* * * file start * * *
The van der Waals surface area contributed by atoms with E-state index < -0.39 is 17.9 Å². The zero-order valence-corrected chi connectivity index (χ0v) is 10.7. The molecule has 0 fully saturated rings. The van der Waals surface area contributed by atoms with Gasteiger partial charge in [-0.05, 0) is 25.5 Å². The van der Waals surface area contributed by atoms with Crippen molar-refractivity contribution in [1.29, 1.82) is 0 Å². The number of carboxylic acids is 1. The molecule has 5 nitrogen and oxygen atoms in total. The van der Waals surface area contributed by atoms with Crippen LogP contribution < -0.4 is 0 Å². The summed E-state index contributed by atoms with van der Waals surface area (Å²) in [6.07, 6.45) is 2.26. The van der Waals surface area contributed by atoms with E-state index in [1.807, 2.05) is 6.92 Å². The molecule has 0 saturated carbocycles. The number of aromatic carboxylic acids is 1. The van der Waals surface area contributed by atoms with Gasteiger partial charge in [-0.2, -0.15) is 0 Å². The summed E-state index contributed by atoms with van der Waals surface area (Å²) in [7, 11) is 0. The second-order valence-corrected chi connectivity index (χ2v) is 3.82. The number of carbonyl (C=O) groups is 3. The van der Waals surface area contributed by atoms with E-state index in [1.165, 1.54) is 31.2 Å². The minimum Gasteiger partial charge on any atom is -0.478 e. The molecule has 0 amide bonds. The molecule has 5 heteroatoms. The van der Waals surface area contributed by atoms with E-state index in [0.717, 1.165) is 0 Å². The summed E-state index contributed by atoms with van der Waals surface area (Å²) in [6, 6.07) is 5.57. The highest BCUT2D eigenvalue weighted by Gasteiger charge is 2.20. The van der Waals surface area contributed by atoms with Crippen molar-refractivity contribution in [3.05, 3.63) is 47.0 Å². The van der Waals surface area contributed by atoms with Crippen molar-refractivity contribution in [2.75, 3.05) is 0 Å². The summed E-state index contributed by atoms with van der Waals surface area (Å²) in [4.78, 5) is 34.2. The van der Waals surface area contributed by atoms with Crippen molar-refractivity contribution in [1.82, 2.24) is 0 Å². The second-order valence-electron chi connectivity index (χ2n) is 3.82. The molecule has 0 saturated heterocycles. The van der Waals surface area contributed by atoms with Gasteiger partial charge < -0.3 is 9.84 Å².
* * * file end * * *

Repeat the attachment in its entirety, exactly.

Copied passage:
The van der Waals surface area contributed by atoms with E-state index < -0.39 is 17.9 Å². The zero-order valence-corrected chi connectivity index (χ0v) is 10.7. The molecule has 0 fully saturated rings. The van der Waals surface area contributed by atoms with Gasteiger partial charge in [-0.05, 0) is 25.5 Å². The van der Waals surface area contributed by atoms with Crippen molar-refractivity contribution in [1.29, 1.82) is 0 Å². The number of carboxylic acids is 1. The molecule has 5 nitrogen and oxygen atoms in total. The van der Waals surface area contributed by atoms with Crippen LogP contribution < -0.4 is 0 Å². The summed E-state index contributed by atoms with van der Waals surface area (Å²) in [6.07, 6.45) is 2.26. The van der Waals surface area contributed by atoms with E-state index in [1.807, 2.05) is 6.92 Å². The molecule has 0 saturated carbocycles. The number of aromatic carboxylic acids is 1. The van der Waals surface area contributed by atoms with Gasteiger partial charge in [-0.2, -0.15) is 0 Å². The summed E-state index contributed by atoms with van der Waals surface area (Å²) in [7, 11) is 0. The second-order valence-corrected chi connectivity index (χ2v) is 3.82. The number of carbonyl (C=O) groups is 3. The van der Waals surface area contributed by atoms with E-state index in [1.165, 1.54) is 31.2 Å². The minimum Gasteiger partial charge on any atom is -0.478 e. The molecule has 0 amide bonds. The molecule has 5 heteroatoms. The van der Waals surface area contributed by atoms with E-state index in [0.717, 1.165) is 0 Å². The summed E-state index contributed by atoms with van der Waals surface area (Å²) in [6, 6.07) is 5.57. The highest BCUT2D eigenvalue weighted by Gasteiger charge is 2.20. The van der Waals surface area contributed by atoms with Crippen molar-refractivity contribution in [3.05, 3.63) is 47.0 Å². The van der Waals surface area contributed by atoms with Crippen molar-refractivity contribution in [2.75, 3.05) is 0 Å². The summed E-state index contributed by atoms with van der Waals surface area (Å²) in [4.78, 5) is 34.2. The van der Waals surface area contributed by atoms with Crippen molar-refractivity contribution in [1.82, 2.24) is 0 Å². The second-order valence-electron chi connectivity index (χ2n) is 3.82. The molecule has 0 saturated heterocycles. The van der Waals surface area contributed by atoms with Gasteiger partial charge < -0.3 is 9.84 Å².